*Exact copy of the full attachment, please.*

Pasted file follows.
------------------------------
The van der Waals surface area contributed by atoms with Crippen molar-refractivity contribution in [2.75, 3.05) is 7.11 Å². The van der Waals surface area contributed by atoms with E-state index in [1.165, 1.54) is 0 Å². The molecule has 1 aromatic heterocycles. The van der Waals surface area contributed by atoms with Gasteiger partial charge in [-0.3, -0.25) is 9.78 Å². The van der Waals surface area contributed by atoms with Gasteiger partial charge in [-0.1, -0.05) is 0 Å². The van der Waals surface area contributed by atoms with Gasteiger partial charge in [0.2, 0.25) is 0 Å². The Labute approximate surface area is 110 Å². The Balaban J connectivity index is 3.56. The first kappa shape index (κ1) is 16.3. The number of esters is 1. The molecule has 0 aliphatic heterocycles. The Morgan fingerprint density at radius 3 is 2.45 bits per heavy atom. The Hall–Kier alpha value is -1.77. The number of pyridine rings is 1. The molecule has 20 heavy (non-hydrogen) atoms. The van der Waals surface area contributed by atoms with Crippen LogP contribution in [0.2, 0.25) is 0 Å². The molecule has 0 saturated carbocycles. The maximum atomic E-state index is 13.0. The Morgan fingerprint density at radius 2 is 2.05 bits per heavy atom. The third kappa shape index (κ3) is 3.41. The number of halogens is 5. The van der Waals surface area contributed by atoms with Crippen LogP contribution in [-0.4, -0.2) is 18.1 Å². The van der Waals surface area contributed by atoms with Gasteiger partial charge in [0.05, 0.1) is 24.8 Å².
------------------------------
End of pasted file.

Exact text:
The van der Waals surface area contributed by atoms with Crippen molar-refractivity contribution in [2.75, 3.05) is 7.11 Å². The van der Waals surface area contributed by atoms with E-state index in [1.165, 1.54) is 0 Å². The molecule has 1 aromatic heterocycles. The van der Waals surface area contributed by atoms with Gasteiger partial charge in [-0.3, -0.25) is 9.78 Å². The van der Waals surface area contributed by atoms with Gasteiger partial charge in [-0.1, -0.05) is 0 Å². The van der Waals surface area contributed by atoms with Gasteiger partial charge in [0.2, 0.25) is 0 Å². The Labute approximate surface area is 110 Å². The Balaban J connectivity index is 3.56. The first kappa shape index (κ1) is 16.3. The number of esters is 1. The molecule has 0 aliphatic heterocycles. The Morgan fingerprint density at radius 3 is 2.45 bits per heavy atom. The Hall–Kier alpha value is -1.77. The number of pyridine rings is 1. The molecule has 20 heavy (non-hydrogen) atoms. The van der Waals surface area contributed by atoms with Crippen LogP contribution in [0.2, 0.25) is 0 Å². The molecule has 0 saturated carbocycles. The maximum atomic E-state index is 13.0. The Morgan fingerprint density at radius 2 is 2.05 bits per heavy atom. The third kappa shape index (κ3) is 3.41. The number of halogens is 5. The van der Waals surface area contributed by atoms with Crippen LogP contribution in [-0.4, -0.2) is 18.1 Å². The van der Waals surface area contributed by atoms with Gasteiger partial charge in [0.05, 0.1) is 24.8 Å².